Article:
Auto lender to pay record $98 million in discrimination case

The federal government is ordering Ally Financial to pay a record sum to minority borrowers who were treated unfairly by its practices.

The Detroit-based auto lender will pay $80 million to African-American, Hispanic, Asian and Pacific Islander borrowers and an additional $18 million penalty under the terms of a settlement with the Justice Department and the Consumer Financial Protection Bureau (CFPB) announced on Friday.

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According to the agencies, the lending firm made more than 235,000 minority borrowers pay higher interest rates than white people because of their race or national origin. Those rates resulted in an average of $200 to $300 extra for victims.

The total $98 million sum would be largest discrimination settlement with an auto lender in history.

“By requiring Ally to provide refunds to those who are overcharged because of their race or national origin, this agreement will ensure relief for Americans who are victimized,” Attorney General Eric Holder said in a statement on Friday. “And it will reinforce our determination to respond aggressively to discrimination in America’s lending markets – wherever it is found.”

The abuse occurred from 2011 to this December, government officials charged.

Under the terms of the settlement, the company will also be required to improve its monitoring and compliance systems.

Ally and other auto lenders provide third-party financing to people looking to buy a car or truck. The company sets an interest rate on its own and allows car dealers to charge a higher markup when finalizing the terms of the sale with the buyer. Dealers and lenders alike share the profits of that markup.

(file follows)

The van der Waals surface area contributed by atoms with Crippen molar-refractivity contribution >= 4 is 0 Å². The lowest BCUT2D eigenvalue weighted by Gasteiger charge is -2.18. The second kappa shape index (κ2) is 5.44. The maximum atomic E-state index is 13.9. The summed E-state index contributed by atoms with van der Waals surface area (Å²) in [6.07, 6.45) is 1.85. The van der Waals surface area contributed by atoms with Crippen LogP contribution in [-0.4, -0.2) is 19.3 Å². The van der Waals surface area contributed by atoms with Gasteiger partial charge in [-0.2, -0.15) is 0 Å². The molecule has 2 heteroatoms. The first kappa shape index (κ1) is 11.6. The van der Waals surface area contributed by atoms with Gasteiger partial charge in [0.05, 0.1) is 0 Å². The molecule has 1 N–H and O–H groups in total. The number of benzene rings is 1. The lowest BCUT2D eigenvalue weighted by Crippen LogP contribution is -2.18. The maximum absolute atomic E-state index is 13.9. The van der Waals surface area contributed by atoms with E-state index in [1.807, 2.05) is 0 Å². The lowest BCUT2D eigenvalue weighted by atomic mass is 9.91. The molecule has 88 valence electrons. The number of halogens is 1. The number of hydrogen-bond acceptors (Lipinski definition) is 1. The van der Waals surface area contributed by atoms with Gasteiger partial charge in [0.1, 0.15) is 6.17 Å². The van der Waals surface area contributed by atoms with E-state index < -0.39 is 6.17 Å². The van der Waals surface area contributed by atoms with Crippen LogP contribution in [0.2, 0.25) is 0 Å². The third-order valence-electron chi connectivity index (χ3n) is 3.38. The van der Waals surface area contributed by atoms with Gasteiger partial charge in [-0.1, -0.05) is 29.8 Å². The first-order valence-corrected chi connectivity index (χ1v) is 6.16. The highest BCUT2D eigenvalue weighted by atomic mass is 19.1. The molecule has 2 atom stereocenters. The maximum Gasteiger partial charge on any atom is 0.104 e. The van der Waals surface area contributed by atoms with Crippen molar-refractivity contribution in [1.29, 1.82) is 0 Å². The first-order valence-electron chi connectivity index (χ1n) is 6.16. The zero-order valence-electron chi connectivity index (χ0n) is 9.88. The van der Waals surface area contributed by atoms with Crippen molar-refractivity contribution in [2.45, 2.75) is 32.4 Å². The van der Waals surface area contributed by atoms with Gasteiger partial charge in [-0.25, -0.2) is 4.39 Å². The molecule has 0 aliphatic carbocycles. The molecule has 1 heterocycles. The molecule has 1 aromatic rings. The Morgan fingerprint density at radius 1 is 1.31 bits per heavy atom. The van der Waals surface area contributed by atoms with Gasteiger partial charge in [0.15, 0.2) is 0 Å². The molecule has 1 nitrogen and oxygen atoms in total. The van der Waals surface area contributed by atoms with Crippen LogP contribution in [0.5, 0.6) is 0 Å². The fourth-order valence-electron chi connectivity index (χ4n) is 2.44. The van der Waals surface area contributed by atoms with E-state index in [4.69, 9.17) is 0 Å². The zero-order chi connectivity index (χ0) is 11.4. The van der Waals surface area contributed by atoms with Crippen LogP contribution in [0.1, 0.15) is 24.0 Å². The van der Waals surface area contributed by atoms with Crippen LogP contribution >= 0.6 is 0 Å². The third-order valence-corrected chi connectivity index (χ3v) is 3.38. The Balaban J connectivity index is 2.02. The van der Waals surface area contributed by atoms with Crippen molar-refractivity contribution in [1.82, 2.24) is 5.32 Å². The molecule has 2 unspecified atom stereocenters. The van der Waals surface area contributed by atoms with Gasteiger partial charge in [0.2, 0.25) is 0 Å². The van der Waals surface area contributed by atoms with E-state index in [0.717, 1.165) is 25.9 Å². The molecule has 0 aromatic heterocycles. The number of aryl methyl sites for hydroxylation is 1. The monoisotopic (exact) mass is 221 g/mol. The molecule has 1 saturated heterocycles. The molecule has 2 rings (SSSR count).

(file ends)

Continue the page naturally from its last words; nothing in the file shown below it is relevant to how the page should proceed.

According to agencies, Ally failed to implement an effective program to make sure its loan portfolio was not discriminatory.

The CFPB has previously warned auto lenders not to discriminate and said that it will use a controversial doctrine to measure lending patterns.

Lenders have argued that the agency’s crackdown could make it harder for car buyers to negotiate better interest rates.

In a statement, Ally said that it “does not engage in or condone violations of law or discriminatory practices” and “does not believe that there is measurable discrimination by auto dealers,” but it nonetheless agreed to the orders.

The National Automobile Dealers Association condemned the action, and pushed the CFPB to disclose the methodology it uses to determine unintentional discrimination.

“The public still does not know whether the Bureau takes into account legitimate factors that can affect finance rates — for example, a dealer’s ability, regardless of race, to lower the interest rate to meet a customer’s monthly budget,” the trade group said in a statement.

— This story was updated at 2:15 p.m.